SummaryIt's official: in 2007, it's all come full circle. Prog rock has made its way into the indie scene. Battles' Mirrored, their debut full-length after three EPs, makes that plain. Messrs. John Stanier of Helmet and Tomahawk, guitarist/keyboardist Ian Williams of Don Caballero and Storm & Stress, guitarist David Konopka of Lynx, and avant solo musician Tyondai Braxton have constructed an album that combines the best of Van Der Graaf Generator, Magma, Krautrock, and math rock, while coming up with something that stands so far out on the fringe that it is in a league of its own. That so much of this music is created via the magic of software and combined with one- or two-note keyboard and guitar patterns makes it the Philip K. Dick equivalent of modern rock. The intro, "Race: In," comes flying out of the box with a series of rim shots and repetitive guitar lines before Braxton comes whistling into the front end. This is a Disney tune for Snow White by the Seven Dwarfs run amok. The abstract patterns introduced by the keyboards and bassline serve to underscore the melody, complex though it may be, and the sampling sound of hammers creates, at least momentarily, the image of "Whistle While You Work" before the guitars enter full bore and transform it into a full-blown prog jam with tight turns, momentary riffs all the while keeping a motorik drumbeat whether on a snare or a tom-tom. The whistling and wordless vocals that reflect another set of keyboard sounds add depth, humor, and warmth to this underground rainbow. On "Atlas," the title track from the band's last EP, the sound is one of futuristic dragon music à la the conceits of T. Rex without the clever lyrics. Here, the drum shuffle of so many great T. Rex tunes introduces a single guitar riff, warped by sonics and growled vocals that sound like a pig snorting. The intoxication of rhythm is inescapable, even as the David Seville Chipmunk-style vocals -- which could be backmasked -- create a progression for the tune to lift off from. It's tribal and slick, both at the same time. There is even a manipulated -- via the wonders of electronics -- "oo-ay-oo" from "The Wizard of Oz" scene where the evil Wicked Witch of the West henchmen sing as they march in guard formation around her dark palace.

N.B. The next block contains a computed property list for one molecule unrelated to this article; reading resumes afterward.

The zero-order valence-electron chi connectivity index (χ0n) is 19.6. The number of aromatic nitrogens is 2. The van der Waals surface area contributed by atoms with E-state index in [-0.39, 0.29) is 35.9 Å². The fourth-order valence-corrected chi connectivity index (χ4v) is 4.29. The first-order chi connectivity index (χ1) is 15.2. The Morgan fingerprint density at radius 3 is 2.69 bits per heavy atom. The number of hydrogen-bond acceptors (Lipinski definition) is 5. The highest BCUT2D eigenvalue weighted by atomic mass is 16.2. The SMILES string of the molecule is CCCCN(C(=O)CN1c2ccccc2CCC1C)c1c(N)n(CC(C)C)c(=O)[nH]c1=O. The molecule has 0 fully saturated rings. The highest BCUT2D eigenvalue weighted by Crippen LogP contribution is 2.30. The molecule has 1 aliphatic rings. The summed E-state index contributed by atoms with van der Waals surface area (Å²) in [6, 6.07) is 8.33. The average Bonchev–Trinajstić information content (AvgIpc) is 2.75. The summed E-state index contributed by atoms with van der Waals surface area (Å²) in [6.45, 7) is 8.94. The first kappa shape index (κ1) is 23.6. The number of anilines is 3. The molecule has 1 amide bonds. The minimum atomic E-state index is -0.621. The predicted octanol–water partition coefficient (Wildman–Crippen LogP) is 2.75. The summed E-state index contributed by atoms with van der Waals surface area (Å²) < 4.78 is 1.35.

But this music is anything but dark. It's insistent, playful, and planned down to the distorted bass loop and pulsing guitar and keyboard notes that are layered on top in single- or double-note formations. Indeed, Mirrored is the place -- the very terrain -- where nerd science meets rock, and it's a gas. It's the amalgam of "merry melodies" that grabs the listener, even to the point of forgetting how many different arrays of percussion and electric string and keyboard instruments are being played on each and every tune. The sprint that is "Ddiamondd" could be in Christian Vander's Zeuhl dialect, with some of nastiest keyboard bass since the Beastie Boys' "Party's Gettin' Rough." One can hear strains of Gentle Giant in the way vocal harmonies are carefully layered to provide a counterpoint to the knotty riffs being executed. "Tonto" is an exception, where Asian, early American folk melody, and contrapuntal interplay create a long journey into some instrumental netherworld where rhythm and sound don't so much come to a conclusion as collide in variations of tempo and modal changes. "Rainbow" is the albums's longest and most chaotic track, yet it's utterly infectious listening as guitars roar and whoosh through the top of the mix. Rhythmic invention undercuts them and directs the shifts in tempo and even key. In contrast, "Bad Trails," with its synth loop providing a hypnotic inroad into Braxton's singing and shifting strands of guitar, bass, and synth lines, is a bona fide song. "Race: Out," the album's final cut, begins largely as an electronically manipulated exercise is backward tape manipulation; but this is all digital, folks, until the drums enter full bore announcing in short rolls on the toms that something else is about to occur -- and it does. Everything shifts into forward motion again on a dime and the instruments engage each other in a labyrinthine dance of cheap keyboard themes and tight, knotty guitar inventions. Pattern after pattern is introduced, played until it becomes rote, and then shifts itself, by only a couple of notes, into something entirely different as sounds, soundscapes, and instruments engage one another in call-and-response until a fade into silence. Mirrored is unlike any recording out there at the moment. It's loud, funny, and astonishingly sophisticated, and doesn't feel pretentious in the least. Never has the wall of electronic futurism sounded so organic or musical. The album's many influences offer only guide posts, as Battles have their own unique image of a sound universe that one can play in as well as be awed by.